Believing that no one will understand what’ve you been through and how you’re feeling is a serious building block to improving your mental health. It’s not narcissistic or self-involved. Your issues are simply so overwhelming, you can’t see the forest for the trees. It’s isolating which only serves as a self-fulfilling prophecy.
It’s so common as to be almost universal. The next term is far newer. Only recently have I heard the term toxic individualism. It refers to the societal belief that the individual is ultimately responsible for everything that happens to them Any situation they find themselves in is something they should handle on their own.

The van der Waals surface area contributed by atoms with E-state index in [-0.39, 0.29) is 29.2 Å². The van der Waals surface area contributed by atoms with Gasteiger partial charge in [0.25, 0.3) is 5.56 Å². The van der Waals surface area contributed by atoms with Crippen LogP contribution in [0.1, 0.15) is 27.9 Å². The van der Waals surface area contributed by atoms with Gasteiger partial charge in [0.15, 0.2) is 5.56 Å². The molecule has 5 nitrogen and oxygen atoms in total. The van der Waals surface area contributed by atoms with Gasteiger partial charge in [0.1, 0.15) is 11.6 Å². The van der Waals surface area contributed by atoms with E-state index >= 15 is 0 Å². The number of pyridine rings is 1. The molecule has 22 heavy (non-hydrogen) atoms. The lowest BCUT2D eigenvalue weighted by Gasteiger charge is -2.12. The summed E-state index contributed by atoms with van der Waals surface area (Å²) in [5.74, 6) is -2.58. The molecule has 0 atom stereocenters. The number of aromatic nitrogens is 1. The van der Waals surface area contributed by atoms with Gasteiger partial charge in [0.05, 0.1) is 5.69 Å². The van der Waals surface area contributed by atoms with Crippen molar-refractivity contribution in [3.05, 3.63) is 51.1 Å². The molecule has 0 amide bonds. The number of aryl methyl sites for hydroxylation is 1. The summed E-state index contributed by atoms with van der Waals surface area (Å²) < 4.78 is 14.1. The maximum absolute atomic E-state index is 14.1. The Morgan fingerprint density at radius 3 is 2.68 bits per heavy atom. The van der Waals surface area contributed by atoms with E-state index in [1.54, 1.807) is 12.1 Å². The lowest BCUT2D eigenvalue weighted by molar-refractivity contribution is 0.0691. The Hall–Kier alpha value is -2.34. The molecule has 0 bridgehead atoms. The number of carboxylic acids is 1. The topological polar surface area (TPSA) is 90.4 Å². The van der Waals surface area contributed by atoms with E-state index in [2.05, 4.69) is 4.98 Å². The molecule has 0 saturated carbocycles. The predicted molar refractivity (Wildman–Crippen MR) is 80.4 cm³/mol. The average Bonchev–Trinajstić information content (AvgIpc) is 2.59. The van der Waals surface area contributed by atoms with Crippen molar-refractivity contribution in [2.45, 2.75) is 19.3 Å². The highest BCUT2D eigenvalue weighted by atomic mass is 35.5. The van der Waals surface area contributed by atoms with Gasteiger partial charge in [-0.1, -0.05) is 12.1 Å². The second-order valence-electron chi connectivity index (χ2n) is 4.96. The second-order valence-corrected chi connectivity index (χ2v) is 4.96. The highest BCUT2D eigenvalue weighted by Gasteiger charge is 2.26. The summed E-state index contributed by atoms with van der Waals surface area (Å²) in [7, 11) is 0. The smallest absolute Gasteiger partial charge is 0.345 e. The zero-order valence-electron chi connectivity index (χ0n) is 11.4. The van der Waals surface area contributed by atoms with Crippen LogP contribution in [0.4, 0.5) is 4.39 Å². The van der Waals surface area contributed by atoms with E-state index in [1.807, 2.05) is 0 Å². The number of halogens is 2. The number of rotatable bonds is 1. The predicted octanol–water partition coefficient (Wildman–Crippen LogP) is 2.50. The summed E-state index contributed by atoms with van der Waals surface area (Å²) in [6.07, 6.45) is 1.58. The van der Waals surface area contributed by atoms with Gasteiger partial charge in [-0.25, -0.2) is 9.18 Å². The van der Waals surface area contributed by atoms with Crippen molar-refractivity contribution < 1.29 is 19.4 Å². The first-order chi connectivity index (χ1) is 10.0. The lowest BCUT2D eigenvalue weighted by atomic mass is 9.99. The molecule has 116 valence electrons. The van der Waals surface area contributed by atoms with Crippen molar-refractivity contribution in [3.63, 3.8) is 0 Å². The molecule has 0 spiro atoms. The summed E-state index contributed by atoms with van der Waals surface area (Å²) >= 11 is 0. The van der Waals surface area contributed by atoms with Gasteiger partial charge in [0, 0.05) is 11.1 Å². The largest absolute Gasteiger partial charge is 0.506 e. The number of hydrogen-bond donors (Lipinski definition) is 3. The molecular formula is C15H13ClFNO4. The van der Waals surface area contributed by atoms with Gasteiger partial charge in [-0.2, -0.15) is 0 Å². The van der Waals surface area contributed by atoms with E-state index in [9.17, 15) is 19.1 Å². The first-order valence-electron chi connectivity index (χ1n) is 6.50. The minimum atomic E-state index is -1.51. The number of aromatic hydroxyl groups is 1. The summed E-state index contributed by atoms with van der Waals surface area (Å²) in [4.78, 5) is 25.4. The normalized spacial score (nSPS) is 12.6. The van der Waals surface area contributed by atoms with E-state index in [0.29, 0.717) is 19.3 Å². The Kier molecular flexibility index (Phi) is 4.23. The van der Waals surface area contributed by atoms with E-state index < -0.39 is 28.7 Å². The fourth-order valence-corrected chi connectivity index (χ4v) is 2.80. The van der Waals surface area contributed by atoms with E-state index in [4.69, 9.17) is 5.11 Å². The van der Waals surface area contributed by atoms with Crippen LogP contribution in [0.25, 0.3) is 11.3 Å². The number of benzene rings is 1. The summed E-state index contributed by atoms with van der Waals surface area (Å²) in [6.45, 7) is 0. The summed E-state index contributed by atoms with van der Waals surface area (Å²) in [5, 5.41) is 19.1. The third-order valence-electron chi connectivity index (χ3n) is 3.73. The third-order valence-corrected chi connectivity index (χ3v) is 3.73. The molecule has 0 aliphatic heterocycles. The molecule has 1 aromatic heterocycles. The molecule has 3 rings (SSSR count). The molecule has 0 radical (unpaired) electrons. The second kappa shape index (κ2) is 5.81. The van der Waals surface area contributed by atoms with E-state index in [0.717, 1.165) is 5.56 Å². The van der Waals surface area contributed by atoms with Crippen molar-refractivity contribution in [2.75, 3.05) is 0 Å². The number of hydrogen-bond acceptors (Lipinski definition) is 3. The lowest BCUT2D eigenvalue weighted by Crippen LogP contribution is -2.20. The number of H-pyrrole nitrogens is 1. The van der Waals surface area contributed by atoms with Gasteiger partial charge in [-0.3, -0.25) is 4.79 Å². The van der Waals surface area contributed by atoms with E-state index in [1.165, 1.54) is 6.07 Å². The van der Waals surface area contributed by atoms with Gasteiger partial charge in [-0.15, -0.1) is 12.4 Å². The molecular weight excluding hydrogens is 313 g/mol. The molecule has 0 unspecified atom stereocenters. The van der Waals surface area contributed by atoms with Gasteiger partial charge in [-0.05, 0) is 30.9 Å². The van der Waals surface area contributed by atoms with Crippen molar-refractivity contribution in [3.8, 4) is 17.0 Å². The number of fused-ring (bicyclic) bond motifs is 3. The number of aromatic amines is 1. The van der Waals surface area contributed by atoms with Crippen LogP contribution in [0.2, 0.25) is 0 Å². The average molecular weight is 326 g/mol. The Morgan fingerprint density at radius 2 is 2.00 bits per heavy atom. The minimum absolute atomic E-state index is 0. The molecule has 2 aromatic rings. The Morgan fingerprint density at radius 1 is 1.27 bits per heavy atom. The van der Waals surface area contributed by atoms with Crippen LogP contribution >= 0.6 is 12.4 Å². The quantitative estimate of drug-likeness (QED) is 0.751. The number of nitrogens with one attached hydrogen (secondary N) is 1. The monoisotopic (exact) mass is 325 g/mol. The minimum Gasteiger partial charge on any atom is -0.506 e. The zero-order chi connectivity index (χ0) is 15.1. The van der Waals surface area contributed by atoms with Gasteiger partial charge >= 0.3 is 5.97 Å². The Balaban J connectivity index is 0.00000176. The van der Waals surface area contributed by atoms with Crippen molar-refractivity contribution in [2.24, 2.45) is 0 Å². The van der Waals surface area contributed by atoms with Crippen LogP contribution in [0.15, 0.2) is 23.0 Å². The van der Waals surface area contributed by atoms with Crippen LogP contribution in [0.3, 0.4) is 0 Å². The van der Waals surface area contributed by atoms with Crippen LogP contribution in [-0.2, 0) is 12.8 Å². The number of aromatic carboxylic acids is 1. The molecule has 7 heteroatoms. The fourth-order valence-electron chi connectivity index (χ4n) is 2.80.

It’s the false belief that we, especially in America, exist on a level playing field and any problems we have succeeding are ultimately our own fault. The Great American Dream – anyone in America can, through hard work, become a rags to riches success story. Failure to do so is not the result of socio-economic circumstances beyond your control, learning disabilities or anything else. It’s your fault, full stop.
I’ve spoken about this before and how I believe this idea of toxic individualism is key to understanding the state of our nation. It’s also key to understanding why there is a stigma attached to mental health. You should be able to control what you think and how you react. After all, it’s just mind over matter. It’s all in your head. Get a hold of yourself and man up. We’ve heard all these and more. They belittle the struggle, demean the person and undermine their recovery. In other words, toxic individualism is as damaging to our mental health as terminal uniqueness. Together, they’re a real double whammy that many people find too difficult to overcome on their own.